Home / Tech / The $2,000 Galaxy Fold from Samsung is a massive risk for anyone who buys it

The $2,000 Galaxy Fold from Samsung is a massive risk for anyone who buys it

samsung galaxy fold

  • Samsung will finally ship its first foldable smartphone, the Galaxy Fold, starting on April 26.
  • The Galaxy Fold is the most expensive smartphone Samsung has made. It starts at $1,980.
  • The phone features many technological innovations, but carries a lot of risk for customers as well.
  • Visit BusinessInsider.com for more stories.

Samsung’s $2,000 foldable smartphone, the Galaxy Fold, has been turning heads since its unveiling in February.

Foldable phones are the hottest phone trend in 2019, which perhaps isn’t too surprising. Before smartphones became mainstream in the late 2000s, foldable “clamshell” phones like the Motorola Razr dominated the marketplace with their compact designs.

The Galaxy Fold is a premium throwback to that flip-phone era: You can use the Galaxy Fold’s 4.7-inch display with one hand, but the phone can open up into a 7.3-inch tablet-like display.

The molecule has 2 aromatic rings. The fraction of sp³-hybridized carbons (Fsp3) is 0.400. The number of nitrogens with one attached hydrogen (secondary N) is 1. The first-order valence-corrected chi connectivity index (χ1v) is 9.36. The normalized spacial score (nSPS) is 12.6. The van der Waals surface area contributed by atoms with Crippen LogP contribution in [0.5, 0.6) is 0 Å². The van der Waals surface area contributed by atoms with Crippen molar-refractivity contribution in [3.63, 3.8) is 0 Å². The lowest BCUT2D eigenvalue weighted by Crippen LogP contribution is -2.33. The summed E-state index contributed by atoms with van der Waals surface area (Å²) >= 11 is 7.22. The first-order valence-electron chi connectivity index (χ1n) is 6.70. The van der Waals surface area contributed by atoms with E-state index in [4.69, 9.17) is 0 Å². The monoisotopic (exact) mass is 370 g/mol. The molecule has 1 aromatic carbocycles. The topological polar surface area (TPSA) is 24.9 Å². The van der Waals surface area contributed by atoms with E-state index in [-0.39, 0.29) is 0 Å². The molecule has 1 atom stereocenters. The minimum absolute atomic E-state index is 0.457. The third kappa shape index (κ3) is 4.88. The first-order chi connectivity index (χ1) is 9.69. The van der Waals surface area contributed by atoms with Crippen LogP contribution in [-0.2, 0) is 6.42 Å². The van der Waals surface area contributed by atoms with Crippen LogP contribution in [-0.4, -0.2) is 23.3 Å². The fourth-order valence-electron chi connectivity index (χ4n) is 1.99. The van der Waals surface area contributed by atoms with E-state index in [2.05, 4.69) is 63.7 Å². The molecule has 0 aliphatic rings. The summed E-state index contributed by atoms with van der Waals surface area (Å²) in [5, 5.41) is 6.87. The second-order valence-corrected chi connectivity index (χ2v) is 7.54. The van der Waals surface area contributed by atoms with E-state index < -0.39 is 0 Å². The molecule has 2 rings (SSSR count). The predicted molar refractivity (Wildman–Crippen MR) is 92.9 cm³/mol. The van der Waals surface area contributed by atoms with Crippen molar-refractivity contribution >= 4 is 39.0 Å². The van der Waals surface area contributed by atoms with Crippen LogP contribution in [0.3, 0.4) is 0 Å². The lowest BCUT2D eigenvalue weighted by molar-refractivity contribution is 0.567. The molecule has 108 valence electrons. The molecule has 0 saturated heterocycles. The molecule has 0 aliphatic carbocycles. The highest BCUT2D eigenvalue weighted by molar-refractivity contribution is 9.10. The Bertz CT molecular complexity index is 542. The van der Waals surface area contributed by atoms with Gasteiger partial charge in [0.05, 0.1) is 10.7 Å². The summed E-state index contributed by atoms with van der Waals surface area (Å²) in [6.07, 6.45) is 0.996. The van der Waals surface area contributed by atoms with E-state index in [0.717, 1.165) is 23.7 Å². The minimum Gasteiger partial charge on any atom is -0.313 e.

Having a new smartphone design, after over a decade of the same rounded rectangles over and over again, is obviously exciting. But buying the Galaxy Fold when it becomes available in select regions on April 26 is a risky prospect.

Here’s why.

SEE ALSO: Samsung says you won’t be able to walk into any store and try its new $2,000 foldable phone

DON’T MISS: Here’s everything Samsung announced at its big Galaxy S10 event

The Galaxy Fold is not a small investment. At $1,980 to start, it’s two to three times the price of a normal smartphone.

Smartphones are already extraordinarily expensive, and that’s mainly due to the one-upmanship by Apple, Samsung, and other tech giants to make the best phones each year. The a yearly competition has gotten more intense since the $1,000 iPhone X was unveiled in 2017.

Starting at $1,980, the Galaxy Fold is more expensive than most phones, but also most tablets, too. It’s about as expensive as a high-end laptop.

See the rest of the story at Business Insider